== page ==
Director Henry King’s Captain from Castile (1947) is a sumptuously photographed but woefully mismanaged would-be epic. Lamar Trotti's lumbering screenplay makes a valiant – if misguided - effort to present Spanish conqueror, Hernando Cortez (Cesar Romero) as a benevolent and heroic figure.
Originally budgeted and planned for a lavish ‘road show’, complete with intermission and fanfare, production chief, Darryl F. Zanuck eventually scrapped these ideas and curtailed his spending when road shows suddenly fell out of favor with the public. The result; a lengthy and laborious 141 minute excursion, based on Samuel Shellabarger’s novel, first serialized in Cosmopolitan Magazine.
The film stars resident Fox heartthrob, Tyrone Power as Pedro De Vargas, a courtier accused of heresy by Diego De Silva (John Sutton) after Pedro helps one of De Silva’s tortured slaves escape to the ‘new world’. Murdering Pedro’s younger sister and imprisoning his father and mother under laws of the Spanish inquisition, De Silva is challenged to a duel by Pedro, at the end of which Pedro mis-perceives that he has mortally wounded his arch enemy.
Forced to flee Spain with the aid of the lusty Juan Garcia (Lee J. Cobb) and peasant girl, Catana Perez (Jean Peters), Pedro journeys to Mexico where he becomes embroiled in Cortez’s plans to conquer Montezuma’s Mexican Empire and bring back the wealth and riches of its untapped lands.
The film, a magnificent spectacle photographed in lurid Technicolor, is nevertheless full of loose ends that are never entirely resolved. For example; after rescuing his mother and father from prison, Pedro and Catana and DeLora (John Burton); a man who has bartered to help save the De Vargas family in trade for being allowed to take Catana as his slave girl are pursued on horseback by a regiment of Spanish soldiers dispatched from the prison.
DeLora, Pedro and Catana head off in one direction to misdirect the soldiers while Pedro’s mother and father go off in another – presumably to safety in Italy. It is the last time we see Pedro’s mother or father, though Pedro is constantly referring to them as though he knows they have made it to Italy. Also, after plummeting from a cliff on horseback, only Pedro and Catana survive – though, we are never quite told what became of DeLora’s corpse.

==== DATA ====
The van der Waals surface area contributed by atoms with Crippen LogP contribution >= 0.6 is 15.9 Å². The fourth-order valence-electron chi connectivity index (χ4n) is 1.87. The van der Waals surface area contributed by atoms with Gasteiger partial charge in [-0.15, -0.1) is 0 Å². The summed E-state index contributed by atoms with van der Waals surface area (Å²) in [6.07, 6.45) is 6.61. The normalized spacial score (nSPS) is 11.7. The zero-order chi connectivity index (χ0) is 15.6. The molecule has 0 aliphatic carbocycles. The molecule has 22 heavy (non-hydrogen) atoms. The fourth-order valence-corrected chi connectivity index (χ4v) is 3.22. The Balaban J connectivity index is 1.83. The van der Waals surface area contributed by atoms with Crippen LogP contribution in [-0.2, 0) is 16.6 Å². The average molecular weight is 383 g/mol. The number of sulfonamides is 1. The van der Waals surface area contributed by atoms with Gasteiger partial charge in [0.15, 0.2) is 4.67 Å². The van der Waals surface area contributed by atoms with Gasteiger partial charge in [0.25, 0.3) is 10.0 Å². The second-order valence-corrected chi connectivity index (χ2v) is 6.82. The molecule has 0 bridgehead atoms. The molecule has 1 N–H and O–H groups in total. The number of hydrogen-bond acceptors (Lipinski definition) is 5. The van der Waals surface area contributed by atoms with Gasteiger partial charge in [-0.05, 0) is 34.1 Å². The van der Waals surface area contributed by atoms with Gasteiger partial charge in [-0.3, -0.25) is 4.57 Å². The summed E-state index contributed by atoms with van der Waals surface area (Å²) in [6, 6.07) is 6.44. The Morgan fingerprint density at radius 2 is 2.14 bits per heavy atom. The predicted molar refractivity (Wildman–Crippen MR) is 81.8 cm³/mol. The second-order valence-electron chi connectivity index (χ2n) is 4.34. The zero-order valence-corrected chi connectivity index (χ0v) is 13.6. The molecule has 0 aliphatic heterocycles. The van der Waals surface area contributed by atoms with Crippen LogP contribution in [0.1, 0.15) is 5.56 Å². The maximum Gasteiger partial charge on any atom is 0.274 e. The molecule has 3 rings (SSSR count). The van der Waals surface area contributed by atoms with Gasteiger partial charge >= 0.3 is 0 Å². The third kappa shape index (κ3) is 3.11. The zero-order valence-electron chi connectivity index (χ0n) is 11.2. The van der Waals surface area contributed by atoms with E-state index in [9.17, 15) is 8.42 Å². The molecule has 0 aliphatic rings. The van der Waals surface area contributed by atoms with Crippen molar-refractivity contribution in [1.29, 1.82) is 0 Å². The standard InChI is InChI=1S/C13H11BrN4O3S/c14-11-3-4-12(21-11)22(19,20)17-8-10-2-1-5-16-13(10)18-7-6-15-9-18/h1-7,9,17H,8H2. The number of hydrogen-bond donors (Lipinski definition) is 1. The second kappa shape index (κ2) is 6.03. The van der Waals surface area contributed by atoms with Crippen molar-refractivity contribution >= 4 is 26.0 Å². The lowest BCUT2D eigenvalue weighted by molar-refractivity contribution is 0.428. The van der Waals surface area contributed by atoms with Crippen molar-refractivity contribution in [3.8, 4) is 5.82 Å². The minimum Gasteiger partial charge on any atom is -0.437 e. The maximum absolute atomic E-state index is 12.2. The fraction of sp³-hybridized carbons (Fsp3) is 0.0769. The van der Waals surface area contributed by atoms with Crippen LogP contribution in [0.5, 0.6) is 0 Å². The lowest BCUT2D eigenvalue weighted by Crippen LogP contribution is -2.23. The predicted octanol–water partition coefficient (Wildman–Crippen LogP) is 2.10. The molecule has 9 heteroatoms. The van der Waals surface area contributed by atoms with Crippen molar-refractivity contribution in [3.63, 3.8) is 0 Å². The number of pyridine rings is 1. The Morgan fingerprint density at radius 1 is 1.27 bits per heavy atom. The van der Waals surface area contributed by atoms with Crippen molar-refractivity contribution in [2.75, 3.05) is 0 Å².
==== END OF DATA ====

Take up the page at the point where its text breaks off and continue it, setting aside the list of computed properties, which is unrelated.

Furthermore, the entire focus of the narrative seems to shift from Pedro’s personal plight – to avenge his family’s honor – to the quest for jewels under Cortez’s expedition. Pedro, who is love struck with Luisa De Carvajal (Barbara Lawrence) in the first act, never sees her again after that, and by the middle of the story has instead made a child with Catana who has loved him ever since he rescued her from the fate of two of De Silva’s henchmen.
In the end, director Henry King becomes engrossed - or perhaps, overwhelmed, with his cast of thousands, providing endless footage of warriors and tribesmen trekking across the Mexican countryside – even capturing the natural phenomenon of a volcanic eruption, which has absolutely nothing to do with the story.
Fox Home Video has provided a rather inconsistently rendered DVD transfer. Colors on the whole are richly saturated, perhaps at times overpowering. There are, however, brief inserts which appear quite faded. Flesh tones are garishly orange throughout. Night scenes suffer from a considerable loss of fine detail. Digital anomalies are not an issue, but age related artifacts are present throughout. The audio has been rechanneled to 2-channel stereo. The original mono is also provided.
Extras include a thorough and informative audio commentary by Rudy Behlmer, Jon Burlingame and Nick Redman; an isolated score, magnificently presented in full stereophonic splendor and with cue notes from composer Alfred Newman heard before and after each track; a very brief set of stills divided into two separate galleries and the film’s original theatrical trailer.
FILM RATING (out of 5 - 5 being the best)